Yesterday, the UN General Assembly met in New York to adopt a resolution on universal health coverage (UHC).
This UN resolution draws attention to the 100 million people who are driven below the poverty line every year as a result of paying for healthcare, and shows the extent to which direct, out-of-pocket payments discourage people, particularly the poorest, from seeking or continuing care.
It calls on countries to adapt the way in which health systems are financed in order to increase coverage of health services and ensure that individuals are not impoverished as a result of accessing healthcare.
The resolution was drafted and championed by the Foreign Policy and Global Health Group (Brazil, France, Indonesia, Norway, Senegal, South Africa and Thailand) who have been highlighting the relevance and importance of health for foreign policy and development.
There were initial fears that it would be difficult for governments to negotiate a meaningful resolution on UHC, particularly when many countries are so far from achieving it themselves. The opposite turned out to be the case with many countries strongly supporting the issue and even co-sponsoring the resolution.
By adopting this resolution, governments have recognised their responsibility to urgently scale up efforts towards universal coverage of health care services, with a special emphasis on reaching those populations most in need.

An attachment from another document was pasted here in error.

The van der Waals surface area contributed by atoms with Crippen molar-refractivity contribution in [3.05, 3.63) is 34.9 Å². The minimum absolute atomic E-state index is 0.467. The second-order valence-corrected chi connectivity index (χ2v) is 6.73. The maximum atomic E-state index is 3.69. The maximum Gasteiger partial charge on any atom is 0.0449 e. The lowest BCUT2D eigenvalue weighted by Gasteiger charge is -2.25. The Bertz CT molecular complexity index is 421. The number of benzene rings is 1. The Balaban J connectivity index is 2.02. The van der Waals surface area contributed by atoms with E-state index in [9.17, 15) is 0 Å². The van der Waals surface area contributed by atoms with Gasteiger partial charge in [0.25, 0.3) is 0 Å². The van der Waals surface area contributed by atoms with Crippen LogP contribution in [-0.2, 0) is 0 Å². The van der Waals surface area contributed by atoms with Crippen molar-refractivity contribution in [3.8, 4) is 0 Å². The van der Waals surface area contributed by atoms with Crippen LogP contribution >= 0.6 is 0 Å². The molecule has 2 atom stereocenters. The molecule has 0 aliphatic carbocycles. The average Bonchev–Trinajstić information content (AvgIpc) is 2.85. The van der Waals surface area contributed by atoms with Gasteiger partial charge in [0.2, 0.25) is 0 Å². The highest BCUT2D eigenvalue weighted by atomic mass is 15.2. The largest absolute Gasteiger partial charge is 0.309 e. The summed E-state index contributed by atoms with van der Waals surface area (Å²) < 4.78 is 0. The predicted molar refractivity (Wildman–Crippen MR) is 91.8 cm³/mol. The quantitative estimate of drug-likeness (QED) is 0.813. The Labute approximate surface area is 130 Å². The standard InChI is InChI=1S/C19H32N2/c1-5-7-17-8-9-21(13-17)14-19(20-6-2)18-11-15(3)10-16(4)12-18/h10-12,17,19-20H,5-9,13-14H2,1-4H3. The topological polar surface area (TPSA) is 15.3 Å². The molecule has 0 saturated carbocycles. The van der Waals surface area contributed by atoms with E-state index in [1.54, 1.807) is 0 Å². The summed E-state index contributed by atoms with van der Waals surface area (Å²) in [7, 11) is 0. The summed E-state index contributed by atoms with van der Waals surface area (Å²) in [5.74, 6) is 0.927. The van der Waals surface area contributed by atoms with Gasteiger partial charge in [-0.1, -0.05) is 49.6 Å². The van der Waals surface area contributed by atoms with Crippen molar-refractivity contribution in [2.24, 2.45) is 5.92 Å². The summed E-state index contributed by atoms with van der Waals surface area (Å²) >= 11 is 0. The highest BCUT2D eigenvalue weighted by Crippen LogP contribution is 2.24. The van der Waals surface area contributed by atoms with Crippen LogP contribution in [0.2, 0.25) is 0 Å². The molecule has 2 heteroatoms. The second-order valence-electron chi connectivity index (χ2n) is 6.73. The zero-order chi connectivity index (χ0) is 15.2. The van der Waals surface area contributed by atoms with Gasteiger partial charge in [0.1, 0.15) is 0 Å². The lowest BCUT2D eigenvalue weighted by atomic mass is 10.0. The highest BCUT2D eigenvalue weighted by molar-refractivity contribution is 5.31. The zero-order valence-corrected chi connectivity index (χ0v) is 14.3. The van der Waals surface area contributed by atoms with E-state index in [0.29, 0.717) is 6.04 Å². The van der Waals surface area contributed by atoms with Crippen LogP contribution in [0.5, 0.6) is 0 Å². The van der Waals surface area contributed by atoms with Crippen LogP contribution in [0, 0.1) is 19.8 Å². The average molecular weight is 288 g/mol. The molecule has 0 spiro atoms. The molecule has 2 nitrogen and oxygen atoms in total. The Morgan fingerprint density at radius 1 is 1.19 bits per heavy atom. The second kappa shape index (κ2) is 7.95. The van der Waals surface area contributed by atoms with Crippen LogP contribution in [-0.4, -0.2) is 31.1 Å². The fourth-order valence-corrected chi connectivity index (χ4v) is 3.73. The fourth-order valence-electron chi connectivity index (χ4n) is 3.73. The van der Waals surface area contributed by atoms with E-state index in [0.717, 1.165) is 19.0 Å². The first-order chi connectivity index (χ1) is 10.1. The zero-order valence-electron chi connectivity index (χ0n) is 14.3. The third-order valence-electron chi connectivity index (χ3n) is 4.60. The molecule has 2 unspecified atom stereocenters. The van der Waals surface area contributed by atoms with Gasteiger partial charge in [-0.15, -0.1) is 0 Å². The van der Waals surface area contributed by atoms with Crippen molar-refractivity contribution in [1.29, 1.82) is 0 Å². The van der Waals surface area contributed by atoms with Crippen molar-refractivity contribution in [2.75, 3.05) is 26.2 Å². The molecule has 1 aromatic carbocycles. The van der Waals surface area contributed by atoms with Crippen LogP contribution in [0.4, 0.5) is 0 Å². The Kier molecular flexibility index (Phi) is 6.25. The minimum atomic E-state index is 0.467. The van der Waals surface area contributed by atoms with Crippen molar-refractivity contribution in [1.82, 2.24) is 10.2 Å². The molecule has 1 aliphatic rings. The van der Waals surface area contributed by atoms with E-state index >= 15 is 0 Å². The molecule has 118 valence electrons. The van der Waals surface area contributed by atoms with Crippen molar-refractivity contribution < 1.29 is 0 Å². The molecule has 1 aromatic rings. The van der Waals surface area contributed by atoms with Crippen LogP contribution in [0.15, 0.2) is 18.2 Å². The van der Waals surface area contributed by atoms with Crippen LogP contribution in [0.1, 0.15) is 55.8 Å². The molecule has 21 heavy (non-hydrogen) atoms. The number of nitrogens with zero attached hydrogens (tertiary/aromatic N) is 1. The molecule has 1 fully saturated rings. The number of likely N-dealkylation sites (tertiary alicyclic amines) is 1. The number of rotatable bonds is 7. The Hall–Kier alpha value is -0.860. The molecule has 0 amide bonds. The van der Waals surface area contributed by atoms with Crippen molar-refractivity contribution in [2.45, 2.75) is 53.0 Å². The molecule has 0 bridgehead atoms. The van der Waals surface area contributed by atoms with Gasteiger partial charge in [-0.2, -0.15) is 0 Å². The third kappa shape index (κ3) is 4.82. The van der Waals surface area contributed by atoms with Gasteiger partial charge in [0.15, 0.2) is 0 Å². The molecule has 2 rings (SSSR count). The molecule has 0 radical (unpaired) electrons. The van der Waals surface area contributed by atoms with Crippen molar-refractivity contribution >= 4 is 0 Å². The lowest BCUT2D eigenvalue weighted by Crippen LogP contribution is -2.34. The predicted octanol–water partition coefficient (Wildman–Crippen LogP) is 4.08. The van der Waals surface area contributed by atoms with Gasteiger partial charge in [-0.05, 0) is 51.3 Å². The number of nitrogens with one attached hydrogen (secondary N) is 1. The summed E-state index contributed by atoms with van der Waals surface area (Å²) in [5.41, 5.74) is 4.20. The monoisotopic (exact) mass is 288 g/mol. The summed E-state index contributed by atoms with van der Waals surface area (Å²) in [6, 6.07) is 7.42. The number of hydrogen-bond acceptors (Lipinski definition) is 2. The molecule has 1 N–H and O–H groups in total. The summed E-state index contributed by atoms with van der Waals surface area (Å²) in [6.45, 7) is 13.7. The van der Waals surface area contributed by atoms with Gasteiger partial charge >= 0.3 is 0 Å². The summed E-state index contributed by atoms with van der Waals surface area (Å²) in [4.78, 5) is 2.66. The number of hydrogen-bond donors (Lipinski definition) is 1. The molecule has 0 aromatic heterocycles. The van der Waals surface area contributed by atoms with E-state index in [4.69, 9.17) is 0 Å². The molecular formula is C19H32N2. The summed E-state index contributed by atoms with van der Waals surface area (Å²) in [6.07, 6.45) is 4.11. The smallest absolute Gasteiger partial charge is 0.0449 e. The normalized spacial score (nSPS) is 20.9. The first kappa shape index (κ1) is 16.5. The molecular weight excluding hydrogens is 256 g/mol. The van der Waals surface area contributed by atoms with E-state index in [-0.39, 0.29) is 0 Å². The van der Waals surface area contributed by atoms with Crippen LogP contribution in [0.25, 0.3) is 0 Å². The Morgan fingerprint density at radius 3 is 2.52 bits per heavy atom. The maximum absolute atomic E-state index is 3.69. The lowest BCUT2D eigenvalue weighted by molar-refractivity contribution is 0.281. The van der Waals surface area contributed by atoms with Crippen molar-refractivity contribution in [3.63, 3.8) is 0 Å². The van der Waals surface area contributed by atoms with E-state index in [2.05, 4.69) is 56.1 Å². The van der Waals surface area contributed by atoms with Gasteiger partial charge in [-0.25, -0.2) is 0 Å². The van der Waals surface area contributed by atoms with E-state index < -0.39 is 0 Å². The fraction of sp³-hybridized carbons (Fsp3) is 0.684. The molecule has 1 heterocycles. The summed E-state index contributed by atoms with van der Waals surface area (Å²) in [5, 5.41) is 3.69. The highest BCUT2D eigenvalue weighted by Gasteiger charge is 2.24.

Although the resolution falls short of calling for the total removal of direct, out-of-pocket payments it does demonstrate overwhelming global consensus that working towards UHC is not only possible, but necessary for realising the right to health and achieving the health-related MDGs.
A key question now is how the recommendations and principles of the resolution are going to be put into practice. Hopefully the Foreign Policy and Global Health Group, along with the other sponsors of the resolution, will not consider their job to be done with the adoption of the resolution and will take concrete steps to support those countries with the greatest health challenges to adapt their health systems to meet the needs of the whole population.
As discussions about a post-2015 development agenda gain pace, this timely resolution will help to ensure that UHC stays high on the agenda.
Louise Holly is the Senior Health Advocacy Advisor at Save the Children UK. To read Louise’s full blog please click here
In 2001, I stood in front of a huge picture in the UN building in New York. It showed an African woman on her death bed with another woman hold her hand. It said: “You must not die alone”. I screamed: “You must not die full stop! There is treatment!”
My friends in the UK were living and working thanks to treatment provided free through the public health system, so why not this lady?
Today, interviewers ask me: “What are the major challenges for HIV in country X?” My response is that there are four challenges facing all countries dealing with HIV: funding, health systems, medicines and prejudice.
AIDS has uncovered many ills in the world: donors’ lack of long term commitment, weak health systems and flawed drug research and pricing. Not to mention deep-rooted stigma, prejudice and discrimination against marginalised including women, men who have sex with men, drug users, and sex workers.
Achieving the goal of an AIDS-free generation and the control of HIV is in sight but action is needed now.
1. Donors dragging their feet